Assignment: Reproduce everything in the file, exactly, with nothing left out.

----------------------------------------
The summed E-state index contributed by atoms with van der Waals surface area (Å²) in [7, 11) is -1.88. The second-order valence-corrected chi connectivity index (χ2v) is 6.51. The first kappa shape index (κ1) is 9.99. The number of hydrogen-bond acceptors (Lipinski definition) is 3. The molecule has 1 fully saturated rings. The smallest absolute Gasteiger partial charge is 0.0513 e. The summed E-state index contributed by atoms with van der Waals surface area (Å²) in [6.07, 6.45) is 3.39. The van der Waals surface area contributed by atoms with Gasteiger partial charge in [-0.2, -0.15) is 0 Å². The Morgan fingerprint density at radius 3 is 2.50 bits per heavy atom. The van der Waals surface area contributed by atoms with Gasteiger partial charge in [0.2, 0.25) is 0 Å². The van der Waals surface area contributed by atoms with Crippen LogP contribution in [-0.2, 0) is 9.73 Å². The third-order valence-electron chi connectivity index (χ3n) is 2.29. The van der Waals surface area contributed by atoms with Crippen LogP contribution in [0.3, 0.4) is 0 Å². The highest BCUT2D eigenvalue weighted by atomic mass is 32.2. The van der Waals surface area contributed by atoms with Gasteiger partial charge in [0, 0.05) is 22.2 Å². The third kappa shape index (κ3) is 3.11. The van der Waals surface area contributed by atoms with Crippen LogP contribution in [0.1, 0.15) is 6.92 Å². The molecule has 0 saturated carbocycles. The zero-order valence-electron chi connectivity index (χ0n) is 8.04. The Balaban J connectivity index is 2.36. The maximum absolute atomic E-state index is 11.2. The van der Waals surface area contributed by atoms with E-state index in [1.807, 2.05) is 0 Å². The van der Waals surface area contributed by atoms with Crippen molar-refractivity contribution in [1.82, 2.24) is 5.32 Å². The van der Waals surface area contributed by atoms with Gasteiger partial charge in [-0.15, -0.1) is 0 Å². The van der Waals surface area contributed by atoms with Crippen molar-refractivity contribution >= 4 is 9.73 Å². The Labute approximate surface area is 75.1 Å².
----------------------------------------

The summed E-state index contributed by atoms with van der Waals surface area (Å²) in [7, 11) is -1.88. The second-order valence-corrected chi connectivity index (χ2v) is 6.51. The first kappa shape index (κ1) is 9.99. The number of hydrogen-bond acceptors (Lipinski definition) is 3. The molecule has 1 fully saturated rings. The smallest absolute Gasteiger partial charge is 0.0513 e. The summed E-state index contributed by atoms with van der Waals surface area (Å²) in [6.07, 6.45) is 3.39. The van der Waals surface area contributed by atoms with Gasteiger partial charge in [-0.2, -0.15) is 0 Å². The Morgan fingerprint density at radius 3 is 2.50 bits per heavy atom. The van der Waals surface area contributed by atoms with Gasteiger partial charge in [0.2, 0.25) is 0 Å². The van der Waals surface area contributed by atoms with Crippen LogP contribution in [-0.2, 0) is 9.73 Å². The third-order valence-electron chi connectivity index (χ3n) is 2.29. The van der Waals surface area contributed by atoms with Crippen LogP contribution in [0.3, 0.4) is 0 Å². The highest BCUT2D eigenvalue weighted by atomic mass is 32.2. The van der Waals surface area contributed by atoms with Gasteiger partial charge in [0, 0.05) is 22.2 Å². The third kappa shape index (κ3) is 3.11. The van der Waals surface area contributed by atoms with Crippen LogP contribution in [0.1, 0.15) is 6.92 Å². The molecule has 0 saturated carbocycles. The zero-order valence-electron chi connectivity index (χ0n) is 8.04. The Balaban J connectivity index is 2.36. The maximum absolute atomic E-state index is 11.2. The van der Waals surface area contributed by atoms with E-state index in [1.807, 2.05) is 0 Å². The van der Waals surface area contributed by atoms with Crippen molar-refractivity contribution in [1.82, 2.24) is 5.32 Å². The van der Waals surface area contributed by atoms with Gasteiger partial charge in [-0.15, -0.1) is 0 Å². The van der Waals surface area contributed by atoms with Crippen molar-refractivity contribution >= 4 is 9.73 Å². The Labute approximate surface area is 75.1 Å².